odalan - temple festival, celebrating the date the temple was founded. Held every 210 days (when it is believed the gods descend from heaven to receive blessings from the congregation).

oplet - small intra city mini bus, usually covered, with side benches for seating in the back.

oton - Balinese year consisting of 210 days.

opor ayam - chicken cooked in coconut milk and spices.

padi - rice growing in the fields.

padmasana - the high lotus throne, reserved for the highest god at any temple.

Pak - term of respect for a man, abbreviation of bapak, meaning father or Mr.

pandanus - palm used to make mats.

pande - blacksmith.

parang - chopping knife.

paras - soft volcanic sandstone material, used for carving.

pasar - market.

pasar malam - night market.

pedanda - high priest of the Hindu Bali religion, belonging to the Brahmana caste.

pegulingan - a small minor orchestra especially for the legong.

penjor - eight metre high bamboo poles, decorated with bamboo decorations, used to line the streets at Galungan festival.

pikulan - carrying pole which rests across the shoulders. The burden is suspended from each end.

pemangku - curator and custodian of a temple. Secular temple priests who officiates at everyday temple rituals; of the lower castes, and humble. Mostly males.

pisang - banana.

prahu - outrigger (sailing or motorized boat).

punggawa - title of indigenous regents, leader of a district (historical).

puputan - “the end”. Suicidal fight to the death when defeat is inevitable.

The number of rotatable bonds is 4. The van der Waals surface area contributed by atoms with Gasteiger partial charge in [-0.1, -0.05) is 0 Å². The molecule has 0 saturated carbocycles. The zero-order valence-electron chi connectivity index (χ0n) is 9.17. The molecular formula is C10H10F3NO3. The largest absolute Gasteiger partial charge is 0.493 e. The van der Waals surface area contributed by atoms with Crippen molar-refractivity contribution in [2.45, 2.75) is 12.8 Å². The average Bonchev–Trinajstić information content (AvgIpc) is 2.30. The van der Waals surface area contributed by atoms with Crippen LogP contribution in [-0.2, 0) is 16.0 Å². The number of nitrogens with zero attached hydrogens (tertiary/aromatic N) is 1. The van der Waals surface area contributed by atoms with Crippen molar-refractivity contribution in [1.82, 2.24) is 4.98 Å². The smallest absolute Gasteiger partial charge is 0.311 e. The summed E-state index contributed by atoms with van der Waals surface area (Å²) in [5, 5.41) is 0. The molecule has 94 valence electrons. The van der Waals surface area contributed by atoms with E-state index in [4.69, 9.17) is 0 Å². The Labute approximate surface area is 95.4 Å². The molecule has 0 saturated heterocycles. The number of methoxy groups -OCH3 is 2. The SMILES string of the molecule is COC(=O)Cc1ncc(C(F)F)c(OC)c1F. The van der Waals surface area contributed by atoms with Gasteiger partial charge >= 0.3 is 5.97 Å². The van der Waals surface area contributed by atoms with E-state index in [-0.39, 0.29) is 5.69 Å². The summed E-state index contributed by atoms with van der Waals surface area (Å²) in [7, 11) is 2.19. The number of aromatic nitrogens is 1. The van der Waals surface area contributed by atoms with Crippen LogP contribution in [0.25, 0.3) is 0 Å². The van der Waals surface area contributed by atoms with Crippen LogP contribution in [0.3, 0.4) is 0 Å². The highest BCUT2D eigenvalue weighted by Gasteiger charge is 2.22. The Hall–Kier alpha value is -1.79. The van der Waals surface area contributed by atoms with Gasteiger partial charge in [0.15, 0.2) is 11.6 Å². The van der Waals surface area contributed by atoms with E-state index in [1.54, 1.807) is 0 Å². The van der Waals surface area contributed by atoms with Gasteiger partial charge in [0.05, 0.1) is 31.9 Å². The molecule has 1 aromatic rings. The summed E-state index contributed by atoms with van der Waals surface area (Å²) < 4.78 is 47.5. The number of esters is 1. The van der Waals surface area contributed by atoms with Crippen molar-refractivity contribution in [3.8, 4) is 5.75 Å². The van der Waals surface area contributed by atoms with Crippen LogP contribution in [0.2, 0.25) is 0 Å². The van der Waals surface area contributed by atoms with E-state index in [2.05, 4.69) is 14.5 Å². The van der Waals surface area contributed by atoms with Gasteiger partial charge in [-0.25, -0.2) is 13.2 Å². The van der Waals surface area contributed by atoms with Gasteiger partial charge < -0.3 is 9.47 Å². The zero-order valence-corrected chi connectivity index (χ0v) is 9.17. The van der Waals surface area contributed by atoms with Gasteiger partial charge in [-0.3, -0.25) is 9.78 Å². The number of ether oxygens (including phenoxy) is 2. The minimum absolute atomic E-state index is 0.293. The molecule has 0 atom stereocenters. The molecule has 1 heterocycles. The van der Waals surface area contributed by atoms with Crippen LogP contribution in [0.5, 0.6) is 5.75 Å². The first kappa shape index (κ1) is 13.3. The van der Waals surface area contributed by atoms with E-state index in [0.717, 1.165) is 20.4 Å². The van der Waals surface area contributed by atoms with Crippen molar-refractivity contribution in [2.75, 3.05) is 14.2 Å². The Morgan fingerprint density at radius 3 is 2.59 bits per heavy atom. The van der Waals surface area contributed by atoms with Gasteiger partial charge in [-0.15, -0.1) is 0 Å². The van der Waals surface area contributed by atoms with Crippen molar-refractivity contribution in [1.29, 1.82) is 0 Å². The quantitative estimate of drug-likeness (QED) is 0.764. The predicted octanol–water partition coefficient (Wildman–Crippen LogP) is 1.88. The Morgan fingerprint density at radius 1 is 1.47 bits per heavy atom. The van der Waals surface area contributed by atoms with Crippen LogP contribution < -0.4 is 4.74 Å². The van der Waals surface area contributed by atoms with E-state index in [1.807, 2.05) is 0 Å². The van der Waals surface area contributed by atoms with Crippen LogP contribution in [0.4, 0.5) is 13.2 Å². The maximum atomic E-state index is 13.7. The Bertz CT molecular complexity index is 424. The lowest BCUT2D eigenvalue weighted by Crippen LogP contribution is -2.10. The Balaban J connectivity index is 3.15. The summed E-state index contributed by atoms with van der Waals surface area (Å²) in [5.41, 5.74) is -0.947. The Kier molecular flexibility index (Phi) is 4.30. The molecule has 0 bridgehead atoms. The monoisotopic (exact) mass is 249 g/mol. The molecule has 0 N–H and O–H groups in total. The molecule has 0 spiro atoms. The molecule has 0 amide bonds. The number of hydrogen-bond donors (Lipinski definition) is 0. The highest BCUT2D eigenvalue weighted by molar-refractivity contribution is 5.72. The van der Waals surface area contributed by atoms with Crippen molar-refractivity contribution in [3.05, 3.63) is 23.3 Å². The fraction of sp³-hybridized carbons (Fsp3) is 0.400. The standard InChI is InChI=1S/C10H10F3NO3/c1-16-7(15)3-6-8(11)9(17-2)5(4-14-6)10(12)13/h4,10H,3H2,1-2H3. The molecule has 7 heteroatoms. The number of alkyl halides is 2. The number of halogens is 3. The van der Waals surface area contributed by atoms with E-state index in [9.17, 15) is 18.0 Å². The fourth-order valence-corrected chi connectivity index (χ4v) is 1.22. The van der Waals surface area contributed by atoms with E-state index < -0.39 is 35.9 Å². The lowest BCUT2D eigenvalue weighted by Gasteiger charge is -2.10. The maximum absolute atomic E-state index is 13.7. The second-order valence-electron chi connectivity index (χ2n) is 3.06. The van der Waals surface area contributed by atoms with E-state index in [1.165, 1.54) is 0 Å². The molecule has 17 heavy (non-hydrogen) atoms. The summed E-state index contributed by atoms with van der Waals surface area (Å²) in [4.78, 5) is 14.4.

pura - temple.

pura dalem - temple of the dead.

pura desa - the village temple, used for everyday worship, usually located in the centre of a village.

pura puseh - “temple of origin” used by the village founders.

pura subak - temple dedicated to the irrigation deities.

puri - residence of a noble family; dwelling place for descendants of a local prince of the Ksatria or Waisa caste.

purnama - full moon.

putri - princess.

raja - lord or prince.

Ramayana - Indian epic legend. The hero Rama defeats Rawana of Lanka who has stolen his wife Sita. The Ramayana provides spectacle for the theatre and drama of Bali and inspires much of its art. Of ancient origin, the story of good conquers evil.

Rangda - Queen of the Leyaks.

rumah makan - modest restaurant.

saka - the Balinese lunar calendar.

sakti - an animals or objects spiritual power.

sambal - a spicy hot chilli sauce.

Sanghyang - title given to a deity of great spiritual power

Sanghyang Widi - the godhead, all powerfull. All the gods in the Bali Hindu pantheon are manifestations of the cosmic force of Sanghyang Widi; the creator.

sari - flower.

sawah - wet rice method of cultivation, or a rice field.

sebel - ritual uncleanness, pollution.

sirih - betel nut and lime combined with sirih - the leaf of a species of

pepper, mildly narcotic, mainly chewed by older people in Indonesia.

songket - patterned woven cloth, incorporating gold or silver thread.

soto - delicious spicy soup, eaten throughout the archipelago.

subak - the village irrigation cooperative, which controls the use of water and maintenance of irrigation. This association settles disputes and monitors all dams.

Sudra - the lowest caste. The common people, comprising over ninety percent of the population. Jaba is more widely used than Sudra among the Balinese.

suling - flute.

taman - ornamental garden with a pond.

teman - friend.

tenget - magical, dangerous.

tirta - holy water.

tuak - rice or palm wine.

tukang - skilled workman or labourer.

Wadah - funeral tower.

wantilan - an open pavilion used for cock fights.

waringin - banyan tree.

warung - a simple food stall selling inexpensive food.

wayang kulit - shadow puppet theatre.

Wayan - the name used for the third and fifth born child of the lower caste.

Waisa - the warrior caste. The most numerous of the aristocratic castes.

Widyadhari - heavenly nymphs.

Yama - god of the underworld.

yeh - water.